Hedge Fund That Made 56% in FX Backs New Trading Platformby , , and
Spark Systems is backed by Dymon, Singapore’s central bank
City-state wants to grab a bigger slice of global FX trading
The $5.1 trillion-a-day foreign exchange market’s newest upstart trading venue has big ambitions to bring more of the world’s currency transactions to Asia. It also has some big-name backers.
Singapore-based Spark Systems will start a live trial of its currency platform in March, hoping to lure traders with lower fees than existing offerings in the city. The firm won financial support from Singapore’s central bank and is part-owned by Dymon Asia Capital, the $5.5 billion investment manager whose currency hedge fund returned 56 percent last year.
Spark is counting on prominent patrons to help it break into a foreign-exchange market long dominated by major Western financial firms. Its goal is to create a venue for Asia-based institutional investors to trade with each other in Singapore, instead of routing orders to London or New York, according to Chief Executive Officer Wong Joo Seng. While Singapore’s share of currency transactions has climbed in recent years, the city is still a distant third in the global rankings -- a gap that both the central bank and regional money managers are keen to narrow.
“It would be a big advantage if the liquidity pool improved,” said Ashvin Murthy, who runs the AVM Global Opportunity Fund in Singapore and has been trading currencies for a decade.
Wong, 53, has been a fixture in the Singapore financial scene for three decades, running local brokerage G.K. Goh Financial Services Pte from 1998 until 2014. He also co-founded M-DAQ Private Ltd., which developed technology for exchanges to price stocks in foreign currencies and is now backed by Alibaba Group Holding Ltd.’s Ant Financial. At Spark, Wong is joined by Chief Technology Officer Ye Ting Song, who helped build currency trading systems at Barclays Plc and Pine River Capital Management in Hong Kong.
Central Bank Support
Dymon owns more than a third of Spark through its venture capital fund and is prepared to dilute its holding over time to allay potential client concerns over neutrality and confidentiality, according to Jinesh Patel, who runs Dymon’s VC arm. The hedge fund agreed to be the platform’s first user and has asked some of its counterparties, including banks and other liquidity providers, to join it, according to Wong.
“As an active participant in the foreign-exchange market, Dymon is always interested in working with various players in the ecosystem to improve liquidity, pricing, transparency and efficiency,” said Gerald Chan, head of distribution at Dymon.
The Monetary Authority of Singapore said its support for Spark is part of a S$225 million ($159 million) plan to fund technology and innovation in the financial industry, while declining to disclose the size of Spark’s grant. The startup has also raised $6.5 million from investors including Singapore-based Vickers Venture Partners, Wong said.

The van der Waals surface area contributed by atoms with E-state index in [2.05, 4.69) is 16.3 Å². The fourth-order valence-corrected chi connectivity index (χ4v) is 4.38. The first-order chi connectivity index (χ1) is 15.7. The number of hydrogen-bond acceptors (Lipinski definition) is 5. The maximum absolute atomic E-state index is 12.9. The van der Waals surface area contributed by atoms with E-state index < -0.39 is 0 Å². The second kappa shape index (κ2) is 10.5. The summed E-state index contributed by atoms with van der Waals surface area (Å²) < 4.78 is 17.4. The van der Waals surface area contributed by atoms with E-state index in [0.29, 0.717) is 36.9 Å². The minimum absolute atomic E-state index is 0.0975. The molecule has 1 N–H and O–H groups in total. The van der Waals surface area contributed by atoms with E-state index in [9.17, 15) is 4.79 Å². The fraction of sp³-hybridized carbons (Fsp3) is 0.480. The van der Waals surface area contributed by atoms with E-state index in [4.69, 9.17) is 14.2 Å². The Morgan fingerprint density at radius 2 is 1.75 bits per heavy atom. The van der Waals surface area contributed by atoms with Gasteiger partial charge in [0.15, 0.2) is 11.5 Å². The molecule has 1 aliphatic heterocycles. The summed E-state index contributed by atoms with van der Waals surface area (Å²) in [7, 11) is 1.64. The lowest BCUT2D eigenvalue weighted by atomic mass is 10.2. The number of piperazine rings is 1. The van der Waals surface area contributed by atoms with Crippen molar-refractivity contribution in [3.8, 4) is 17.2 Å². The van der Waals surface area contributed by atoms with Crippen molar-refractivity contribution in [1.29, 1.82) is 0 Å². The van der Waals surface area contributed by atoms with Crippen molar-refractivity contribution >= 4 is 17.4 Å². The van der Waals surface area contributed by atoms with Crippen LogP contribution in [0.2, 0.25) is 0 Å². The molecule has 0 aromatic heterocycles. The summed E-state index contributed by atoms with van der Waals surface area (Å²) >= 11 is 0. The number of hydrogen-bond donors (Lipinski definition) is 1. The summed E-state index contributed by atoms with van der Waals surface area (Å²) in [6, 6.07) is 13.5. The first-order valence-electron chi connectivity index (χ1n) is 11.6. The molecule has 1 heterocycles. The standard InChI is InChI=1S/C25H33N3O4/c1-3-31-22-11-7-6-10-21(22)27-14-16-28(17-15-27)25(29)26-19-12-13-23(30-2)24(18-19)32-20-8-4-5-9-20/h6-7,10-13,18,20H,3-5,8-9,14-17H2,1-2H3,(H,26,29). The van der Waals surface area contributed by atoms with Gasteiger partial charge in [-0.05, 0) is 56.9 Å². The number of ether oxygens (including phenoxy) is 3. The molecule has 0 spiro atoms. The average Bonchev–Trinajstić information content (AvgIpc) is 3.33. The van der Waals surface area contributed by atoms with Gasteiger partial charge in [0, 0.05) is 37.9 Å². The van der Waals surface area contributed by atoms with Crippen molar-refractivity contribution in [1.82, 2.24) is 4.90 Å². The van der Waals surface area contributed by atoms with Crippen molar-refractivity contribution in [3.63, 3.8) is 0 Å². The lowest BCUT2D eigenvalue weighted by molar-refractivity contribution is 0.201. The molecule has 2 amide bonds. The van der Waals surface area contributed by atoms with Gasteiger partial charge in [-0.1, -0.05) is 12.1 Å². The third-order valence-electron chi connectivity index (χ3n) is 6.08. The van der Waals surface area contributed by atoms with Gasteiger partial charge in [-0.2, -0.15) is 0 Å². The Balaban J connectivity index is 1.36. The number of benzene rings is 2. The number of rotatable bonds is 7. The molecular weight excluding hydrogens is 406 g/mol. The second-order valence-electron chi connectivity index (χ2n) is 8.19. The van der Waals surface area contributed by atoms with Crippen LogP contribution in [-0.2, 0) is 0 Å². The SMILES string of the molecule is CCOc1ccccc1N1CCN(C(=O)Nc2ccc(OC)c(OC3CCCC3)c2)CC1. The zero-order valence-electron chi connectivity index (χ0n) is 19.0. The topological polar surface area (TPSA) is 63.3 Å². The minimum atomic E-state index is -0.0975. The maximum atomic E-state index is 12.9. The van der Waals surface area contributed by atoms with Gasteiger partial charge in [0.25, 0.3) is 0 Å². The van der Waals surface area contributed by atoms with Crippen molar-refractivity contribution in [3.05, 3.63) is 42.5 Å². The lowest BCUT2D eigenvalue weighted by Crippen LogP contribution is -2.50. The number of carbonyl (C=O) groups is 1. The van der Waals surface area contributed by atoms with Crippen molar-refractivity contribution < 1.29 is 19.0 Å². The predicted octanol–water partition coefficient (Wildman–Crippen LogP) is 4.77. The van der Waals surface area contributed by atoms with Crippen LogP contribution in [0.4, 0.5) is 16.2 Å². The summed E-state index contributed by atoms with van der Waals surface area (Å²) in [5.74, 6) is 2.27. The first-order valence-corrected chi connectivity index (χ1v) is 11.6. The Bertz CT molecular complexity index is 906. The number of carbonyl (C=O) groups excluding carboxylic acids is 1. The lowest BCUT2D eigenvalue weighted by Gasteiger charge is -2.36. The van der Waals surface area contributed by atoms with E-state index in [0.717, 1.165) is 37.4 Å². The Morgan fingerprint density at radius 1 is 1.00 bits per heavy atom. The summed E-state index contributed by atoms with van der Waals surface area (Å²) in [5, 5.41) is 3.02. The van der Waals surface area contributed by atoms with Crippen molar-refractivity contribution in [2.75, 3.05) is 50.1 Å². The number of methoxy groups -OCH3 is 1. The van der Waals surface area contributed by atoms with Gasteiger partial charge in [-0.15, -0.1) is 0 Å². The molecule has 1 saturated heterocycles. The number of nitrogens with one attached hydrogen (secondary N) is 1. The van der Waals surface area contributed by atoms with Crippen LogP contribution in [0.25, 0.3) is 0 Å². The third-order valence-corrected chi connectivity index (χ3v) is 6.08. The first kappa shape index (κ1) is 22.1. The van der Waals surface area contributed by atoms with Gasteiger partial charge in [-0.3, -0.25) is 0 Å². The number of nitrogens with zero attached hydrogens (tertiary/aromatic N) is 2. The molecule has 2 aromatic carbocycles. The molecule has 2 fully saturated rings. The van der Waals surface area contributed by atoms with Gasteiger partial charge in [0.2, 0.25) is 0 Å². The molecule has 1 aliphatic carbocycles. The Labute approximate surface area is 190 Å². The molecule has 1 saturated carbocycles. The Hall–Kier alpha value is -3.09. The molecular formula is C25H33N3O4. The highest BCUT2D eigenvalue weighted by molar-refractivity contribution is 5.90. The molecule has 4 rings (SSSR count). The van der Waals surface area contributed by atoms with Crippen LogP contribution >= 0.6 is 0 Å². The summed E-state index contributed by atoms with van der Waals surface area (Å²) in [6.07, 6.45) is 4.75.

Bloomberg News is owned by Bloomberg LP, which also operates FXGO, an electronic trading platform for foreign exchange and commodities over the Bloomberg Terminal.
Spark’s prospects will depend on its ability to convince major traders to use its platform, according to Javier Paz, a senior analyst at Boston-based research firm Aite Group.
“The likelihood of success is not very high for firms that don’t already have a lot of liquidity behind them,” Paz said. “The institutional buy side prefers to deal with large, well established players.”
Singapore already has currency trading platforms with servers in the city, according to Clement Goh, managing director for South Asia at Equinix Inc., the world’s largest provider of interconnected data centers.
Spark aims to differentiate itself by charging lower fees than competitors. It will cost $3 or less for every $1 million worth of trades on Spark’s platform, versus $5 to $15 for existing venues, Wong said. He also wants to attract speed-sensitive traders, some of whom currently send orders offshore. Wong says it takes about 2 milliseconds to match an order in Singapore, versus 200 milliseconds to route it to New York or London.
The U.S. and U.K. handled about 56 percent of the world’s currency trades in 2016, compared with about 8 percent for Singapore, according to the Bank for International Settlements. Daily transactions in global currencies have shrunk almost 6 percent since 2013 as post-2008 crisis regulations prompted international investment banks to pull back from dealing, BIS data show. Electronic traders, meanwhile, have taken a bigger share of the market.
Keith Dack, a senior portfolio manager at Kit Trading Fund in Singapore, said he’s in favor of any venue that helps improve liquidity in the region. From the Brexit referendum last June to the pound’s flash crash four months later and similar episodes in Indonesia and Malaysia in recent months, traders have faced bouts of extreme volatility during Asian trading hours. Dack, who has more than 30 years of experience, said he missed out on more than 20 trades after Brexit because prices had moved before the orders were executed.
Whether or not Spark’s platform offers a solution, only time will tell.